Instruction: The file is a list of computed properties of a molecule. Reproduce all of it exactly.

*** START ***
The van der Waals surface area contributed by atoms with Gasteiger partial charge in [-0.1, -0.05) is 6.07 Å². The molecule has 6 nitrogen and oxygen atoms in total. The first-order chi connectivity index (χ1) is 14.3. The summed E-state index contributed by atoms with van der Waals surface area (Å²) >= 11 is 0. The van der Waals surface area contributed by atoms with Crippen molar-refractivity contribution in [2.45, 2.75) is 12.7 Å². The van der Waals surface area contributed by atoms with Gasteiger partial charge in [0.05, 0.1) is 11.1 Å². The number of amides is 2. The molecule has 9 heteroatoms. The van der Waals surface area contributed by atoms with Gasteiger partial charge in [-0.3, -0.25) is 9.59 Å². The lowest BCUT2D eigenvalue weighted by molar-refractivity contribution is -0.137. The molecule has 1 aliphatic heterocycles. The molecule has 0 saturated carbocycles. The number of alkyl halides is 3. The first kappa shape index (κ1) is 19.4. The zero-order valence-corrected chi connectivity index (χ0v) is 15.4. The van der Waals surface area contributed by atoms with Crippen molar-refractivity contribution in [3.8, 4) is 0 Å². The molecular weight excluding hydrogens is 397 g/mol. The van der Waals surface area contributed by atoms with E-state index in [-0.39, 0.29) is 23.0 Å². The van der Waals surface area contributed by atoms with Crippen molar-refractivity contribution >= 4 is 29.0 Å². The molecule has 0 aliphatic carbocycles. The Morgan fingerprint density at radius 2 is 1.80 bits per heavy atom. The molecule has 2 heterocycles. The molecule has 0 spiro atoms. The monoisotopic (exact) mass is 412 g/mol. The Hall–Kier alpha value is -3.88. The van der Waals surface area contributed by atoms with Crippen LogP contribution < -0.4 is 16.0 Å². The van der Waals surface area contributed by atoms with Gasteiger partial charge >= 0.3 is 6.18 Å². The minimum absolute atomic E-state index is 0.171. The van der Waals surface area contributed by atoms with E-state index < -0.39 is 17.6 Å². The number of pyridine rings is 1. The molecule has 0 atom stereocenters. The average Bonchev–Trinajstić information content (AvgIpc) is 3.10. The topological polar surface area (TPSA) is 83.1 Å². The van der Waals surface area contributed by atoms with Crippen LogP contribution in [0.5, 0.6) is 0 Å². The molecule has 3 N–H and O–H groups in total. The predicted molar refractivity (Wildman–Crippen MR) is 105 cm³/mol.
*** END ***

The van der Waals surface area contributed by atoms with Gasteiger partial charge in [-0.1, -0.05) is 6.07 Å². The molecule has 6 nitrogen and oxygen atoms in total. The first-order chi connectivity index (χ1) is 14.3. The summed E-state index contributed by atoms with van der Waals surface area (Å²) >= 11 is 0. The van der Waals surface area contributed by atoms with Crippen molar-refractivity contribution in [2.45, 2.75) is 12.7 Å². The van der Waals surface area contributed by atoms with Gasteiger partial charge in [0.05, 0.1) is 11.1 Å². The number of amides is 2. The molecule has 9 heteroatoms. The van der Waals surface area contributed by atoms with Gasteiger partial charge in [-0.3, -0.25) is 9.59 Å². The lowest BCUT2D eigenvalue weighted by molar-refractivity contribution is -0.137. The molecule has 1 aliphatic heterocycles. The molecule has 0 saturated carbocycles. The number of alkyl halides is 3. The first kappa shape index (κ1) is 19.4. The zero-order valence-corrected chi connectivity index (χ0v) is 15.4. The van der Waals surface area contributed by atoms with Crippen molar-refractivity contribution in [3.8, 4) is 0 Å². The molecular weight excluding hydrogens is 397 g/mol. The van der Waals surface area contributed by atoms with E-state index in [-0.39, 0.29) is 23.0 Å². The van der Waals surface area contributed by atoms with Crippen molar-refractivity contribution >= 4 is 29.0 Å². The molecule has 0 aliphatic carbocycles. The Morgan fingerprint density at radius 2 is 1.80 bits per heavy atom. The molecule has 2 heterocycles. The molecule has 0 spiro atoms. The monoisotopic (exact) mass is 412 g/mol. The Hall–Kier alpha value is -3.88. The van der Waals surface area contributed by atoms with Crippen LogP contribution < -0.4 is 16.0 Å². The van der Waals surface area contributed by atoms with Gasteiger partial charge >= 0.3 is 6.18 Å². The minimum absolute atomic E-state index is 0.171. The van der Waals surface area contributed by atoms with E-state index < -0.39 is 17.6 Å². The number of pyridine rings is 1. The molecule has 0 atom stereocenters. The average Bonchev–Trinajstić information content (AvgIpc) is 3.10. The topological polar surface area (TPSA) is 83.1 Å². The van der Waals surface area contributed by atoms with Crippen LogP contribution in [0.5, 0.6) is 0 Å². The molecule has 3 N–H and O–H groups in total. The predicted molar refractivity (Wildman–Crippen MR) is 105 cm³/mol.